Places to visit

I have compiled a list of some of the places I like to visit to photograph birds.

Norfolk is a paradise for birdwatchers’ and photographers and a wonderful place for young and the not so young to learn about our feathered friends.

NWT Cley Marshes is a compulsory port of call. This nature reserve, the oldest in the county. It has such a range of habitats and attracts such a wide diversity of birds.

NWT Hickling Broad National Nature Reserve, is the largest of the Norfolk Broads. The reed beds are home to the birds such as booming bitterns and bearded tits.

On the water can be found great crested grebes and watch out in the skies for the stunning marsh harriers. Others that can be seen are osprey, spoonbill, avocet and even common cranes which have returned to nest in the area.

the displays of waders and wildfowl are amazing, attracted to the mudbanks and salt marshes of The Wash.

RSPB Titchwell Marsh is good all year round for birdwatching. You will see migrating waders such as ruffs, black-tailed godwits and spotted redshanks. Watch the amazing “sky-dancing of the marsh harriers and listen out for a booming bittern. others to be found are curlew sandpipers and little stint in autumn and roosting birds of prey, rafts of wildfowl and skeins of pink footed geese in winter.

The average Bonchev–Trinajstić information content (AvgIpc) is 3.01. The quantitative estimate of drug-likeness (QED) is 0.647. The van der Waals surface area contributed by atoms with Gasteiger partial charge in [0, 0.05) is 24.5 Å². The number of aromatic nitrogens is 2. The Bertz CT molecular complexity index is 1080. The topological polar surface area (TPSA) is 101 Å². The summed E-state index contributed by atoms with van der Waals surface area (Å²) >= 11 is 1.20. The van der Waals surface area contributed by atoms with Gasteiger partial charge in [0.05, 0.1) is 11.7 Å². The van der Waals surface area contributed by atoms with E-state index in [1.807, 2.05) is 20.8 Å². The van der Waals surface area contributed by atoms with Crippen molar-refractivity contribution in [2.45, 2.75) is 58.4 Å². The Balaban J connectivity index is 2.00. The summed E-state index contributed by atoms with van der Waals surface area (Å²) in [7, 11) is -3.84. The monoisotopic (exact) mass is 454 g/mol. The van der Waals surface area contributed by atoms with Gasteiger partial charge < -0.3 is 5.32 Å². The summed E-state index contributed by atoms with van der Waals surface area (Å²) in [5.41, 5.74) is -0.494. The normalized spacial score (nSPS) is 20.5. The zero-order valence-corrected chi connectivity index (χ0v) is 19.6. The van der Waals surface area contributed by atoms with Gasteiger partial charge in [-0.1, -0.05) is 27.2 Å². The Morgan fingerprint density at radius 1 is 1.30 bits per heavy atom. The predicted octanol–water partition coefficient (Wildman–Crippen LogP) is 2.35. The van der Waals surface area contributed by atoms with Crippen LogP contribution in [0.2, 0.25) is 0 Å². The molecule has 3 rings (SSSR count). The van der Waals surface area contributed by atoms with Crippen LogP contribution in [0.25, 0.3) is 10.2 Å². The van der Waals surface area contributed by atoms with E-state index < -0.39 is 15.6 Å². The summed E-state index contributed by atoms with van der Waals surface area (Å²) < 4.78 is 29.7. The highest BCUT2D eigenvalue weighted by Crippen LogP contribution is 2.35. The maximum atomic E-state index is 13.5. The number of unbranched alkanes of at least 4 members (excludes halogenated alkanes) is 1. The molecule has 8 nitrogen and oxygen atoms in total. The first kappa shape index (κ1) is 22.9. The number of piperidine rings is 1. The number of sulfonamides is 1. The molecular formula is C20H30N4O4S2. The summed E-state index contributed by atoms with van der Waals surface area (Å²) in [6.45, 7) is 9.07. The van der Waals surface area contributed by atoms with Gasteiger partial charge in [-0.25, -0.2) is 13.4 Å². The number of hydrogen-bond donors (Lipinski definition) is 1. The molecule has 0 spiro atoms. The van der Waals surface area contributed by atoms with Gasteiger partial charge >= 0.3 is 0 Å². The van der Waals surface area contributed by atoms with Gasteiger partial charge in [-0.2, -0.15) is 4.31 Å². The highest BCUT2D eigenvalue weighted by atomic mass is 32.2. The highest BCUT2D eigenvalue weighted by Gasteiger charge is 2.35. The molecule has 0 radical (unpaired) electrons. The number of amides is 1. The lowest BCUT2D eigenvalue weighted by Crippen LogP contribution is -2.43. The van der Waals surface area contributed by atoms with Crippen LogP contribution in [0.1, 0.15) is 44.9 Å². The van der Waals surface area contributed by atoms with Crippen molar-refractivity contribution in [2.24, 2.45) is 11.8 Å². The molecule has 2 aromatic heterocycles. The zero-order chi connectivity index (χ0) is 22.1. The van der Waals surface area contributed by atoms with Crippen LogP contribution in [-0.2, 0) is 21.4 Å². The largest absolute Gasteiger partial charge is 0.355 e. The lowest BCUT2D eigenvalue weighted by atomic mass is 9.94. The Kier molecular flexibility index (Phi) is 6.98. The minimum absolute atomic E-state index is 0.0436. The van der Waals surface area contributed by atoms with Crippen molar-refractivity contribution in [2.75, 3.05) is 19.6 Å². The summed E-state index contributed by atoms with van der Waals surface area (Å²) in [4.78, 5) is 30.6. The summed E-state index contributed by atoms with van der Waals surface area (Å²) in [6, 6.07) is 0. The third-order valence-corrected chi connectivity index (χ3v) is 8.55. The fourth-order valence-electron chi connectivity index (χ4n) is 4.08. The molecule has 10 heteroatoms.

Explore RSPB Strumpshaw Fen in the heart of the Broads is another great place to explore in all seasons.

NWT Foxley Wood is Norfolk’s largest woodland, believed to be over 6,000 years old. Sparrowhawks and tawny owls are known to breed in the wood and you might well see great spotted and green woodpecker. In other areas such as the young coppice you will find birds such as garden warbler, blackcap and whitethroat as they flit through the bushes in search of insects.

High Lodge visitor centre is in the heart of Thetford Forest, Britain’s largest lowland pine forest. Deep in the forest you may well see species such as nightjar, crossbill, woodlark and tree pipit.

At RSPB Berney Marshes and Breydon Water. look out for owls and birds of prey such as hen harrier looking out for mice and shrews and watch the spectacular displays of wintering waders and wildfowl. Huge flocks of golden plover, lapwing and wigeon can be seen both on the water and across the marshes.

Sculthorpe Moor Community Nature Reserve is an excellent place to get close to birds throughout the habitats which include wet woodland, hazel coppice, reed and sedge beds, open water and wet meadow.

The Wildfowl and Wetlands Trust at Welney Wetland Centre is known throughout the world with good sightings all-year round, particularly in the early winter when the swans reappear.